Open and closed doors…

[Here’s an 11th chapter of the “How God Guides” paper. Some of us use the terminology of “the open and closed door” to describe circumstances when it seems that God has put an obstacle in front of us to discourage us from going one way or when he appears to have orchestrated other circumstances to point us toward certain opportunities he places before us. Here are some things I think about those things…]

A great door for effective work has opened to me. I Corinthians 16:9

I pray that now at last by God’s will the way may be opened for me to come to you. Romans 1:10

Sometimes God uses circumstances like traffic lights, which say either stop or go.  In such times God tells us his will by opening or closing a door of opportunity in front of us. We apply for a job or a college, and if it’s his will, God will see that the “door is open” for us to walk through. On the other hand, he might “close a door” by having them reject our application.

Three caveats (“don’ts”) about this open-or-closed-door principle:

First – don’t assume that because everything is going smoothly that you’re in the will of God.  Doors might be open and your path smooth, but that might not be saying that God is telling you to go a certain way. Actually, if you haven’t had a trial in a while it’s no time necessarily to smile!  You might want to look behind you to see if you have taken a wrong fork in the road. The path of Jesus isn’t always the easiest one.

Second – don’t fear that because circumstances are difficult (even terrible) that you’re out of the will of God.  Joseph suffered at the hands of his brothers and others all the while being part of a providential plan of God to save the nation (Genesis 50:20). Paul and Silas had specific orders from heaven to go to Macedonia when the first place they visited there was a Philippian prison (Acts 16:16-34). Their difficulties might have given them the idea that God was closing a door, but in actuality, he had opened a door to a way of suffering, which eventually led to the advancement of his kingdom.

Third – don’t presume that because “coincidental” circumstances occur that God is necessarily speaking to you. It may just be the way things worked out, and not God trying to tell you something. Everything that’s available to you is not necessarily a green light from God. Sometimes things are what they are, and God might not have personally made them that way.

For instance, when I was a pastor, I often had 20-somethings tell me that they’re praying about going to a certain missions organization for a period of time. The main way they would assess whether or not it was God’s will for them to go was if they accepted their application. I didn’t want to discourage them, but I felt I had to say, “Since they pretty much accept any warm body with enough money to go, I don’t know that this should be your only indication of God’s will.”

I think it’s true to say that God more often uses a closed door to deter us than an open door to direct us.  For instance, you may think it’s God’s will for you to be a dentist, but you can’t get into any dentistry schools. That’s a fairly clear sign from God, at least for now. On the other hand, acceptance into four different schools doesn’t necessarily mean it’s God’s will for you to go to any of them. You don’t know for sure that it was God who opened the door. Saul thought the Lord was leading him to kill David when he said, “God has handed him over to me for David has imprisoned himself with gates and bars” (1 Samuel 23:7). Another time David’s men thought that God was “opening a door” for David to kill Saul because he was in the same cave that they were in (1 Samuel 24:1-7).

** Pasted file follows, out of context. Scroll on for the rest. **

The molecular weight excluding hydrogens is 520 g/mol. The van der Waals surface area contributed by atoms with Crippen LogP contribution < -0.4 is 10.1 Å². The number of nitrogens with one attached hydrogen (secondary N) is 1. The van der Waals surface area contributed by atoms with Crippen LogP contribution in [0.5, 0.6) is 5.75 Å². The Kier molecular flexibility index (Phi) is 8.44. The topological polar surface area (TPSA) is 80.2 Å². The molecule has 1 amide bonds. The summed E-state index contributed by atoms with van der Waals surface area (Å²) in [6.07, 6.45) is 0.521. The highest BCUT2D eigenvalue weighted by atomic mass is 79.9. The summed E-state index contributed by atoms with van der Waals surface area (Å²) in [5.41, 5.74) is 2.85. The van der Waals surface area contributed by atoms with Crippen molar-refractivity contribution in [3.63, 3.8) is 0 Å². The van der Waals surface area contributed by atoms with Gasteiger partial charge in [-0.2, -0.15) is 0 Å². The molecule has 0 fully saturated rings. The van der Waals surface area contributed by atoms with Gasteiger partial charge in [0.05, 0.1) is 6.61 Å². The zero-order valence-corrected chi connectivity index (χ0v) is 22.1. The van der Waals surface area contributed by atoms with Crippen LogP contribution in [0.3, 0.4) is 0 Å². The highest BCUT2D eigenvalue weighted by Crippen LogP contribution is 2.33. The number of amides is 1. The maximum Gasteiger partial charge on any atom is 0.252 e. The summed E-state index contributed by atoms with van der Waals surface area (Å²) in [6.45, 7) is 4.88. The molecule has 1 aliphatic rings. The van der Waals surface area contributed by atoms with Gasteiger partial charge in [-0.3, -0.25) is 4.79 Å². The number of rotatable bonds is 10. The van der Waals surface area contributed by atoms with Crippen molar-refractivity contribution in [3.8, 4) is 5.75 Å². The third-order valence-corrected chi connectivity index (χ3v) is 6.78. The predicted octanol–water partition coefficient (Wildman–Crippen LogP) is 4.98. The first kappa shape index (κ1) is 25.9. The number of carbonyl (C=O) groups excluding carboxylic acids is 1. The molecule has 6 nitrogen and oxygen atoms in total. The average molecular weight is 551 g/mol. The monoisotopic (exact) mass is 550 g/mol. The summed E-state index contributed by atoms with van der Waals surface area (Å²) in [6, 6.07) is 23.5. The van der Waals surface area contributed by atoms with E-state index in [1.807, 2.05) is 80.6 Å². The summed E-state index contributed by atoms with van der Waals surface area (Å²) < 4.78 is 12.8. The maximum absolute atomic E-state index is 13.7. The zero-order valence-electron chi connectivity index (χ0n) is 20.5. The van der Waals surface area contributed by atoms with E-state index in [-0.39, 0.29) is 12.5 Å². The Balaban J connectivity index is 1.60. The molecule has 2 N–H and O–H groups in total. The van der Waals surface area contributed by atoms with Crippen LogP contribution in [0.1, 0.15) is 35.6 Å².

Another thing about the “closed door” – sometimes we’re supposed to kick it down or at least knock on it until it opens! Twice Paul wrote about being “hindered” and “prevented” from visiting the Roman Church (Romans 1:13; 15:22).  He doesn’t specifically identify the hindrance in this case, but he implies that it wasn’t the Lord who hindered him. In another of his letters he refers to a hindrance, the identity of which he spells out clearly as the devil himself. He claims that it was the adversary who got in the way of the will of God – “We wanted to come to you again and again, but Satan stopped us” (I Thessalonians 2:18). The point I’m making is that sometimes when a door closes we’re not to give up on that door. We might be wise to ask the Lord if we’re to do some spiritual warfare in order for this particular door to be opened by his strong arm! Just because a door is closed doesn’t mean that God necessarily closed it or that we’re to passively assume that everything will just work out. There are times to assert the authority that Jesus gives us against the will of our spiritual foe. “I will build my church and the gates of hell will not prevail against it!” (Matthew 16)

But, in order to press the issue when the circumstances are against it, you should probably be pretty sure that God does want you to do this certain thing. But once you’re sure, forge ahead with faith and courage! I love the faith-filled tenacity of the four guys who, when there was no room left in the house to get their disabled friend close enough to Jesus for healing they dug a hole in the roof and let him down with a rope. Talk about not being afraid to kick a closed door down!

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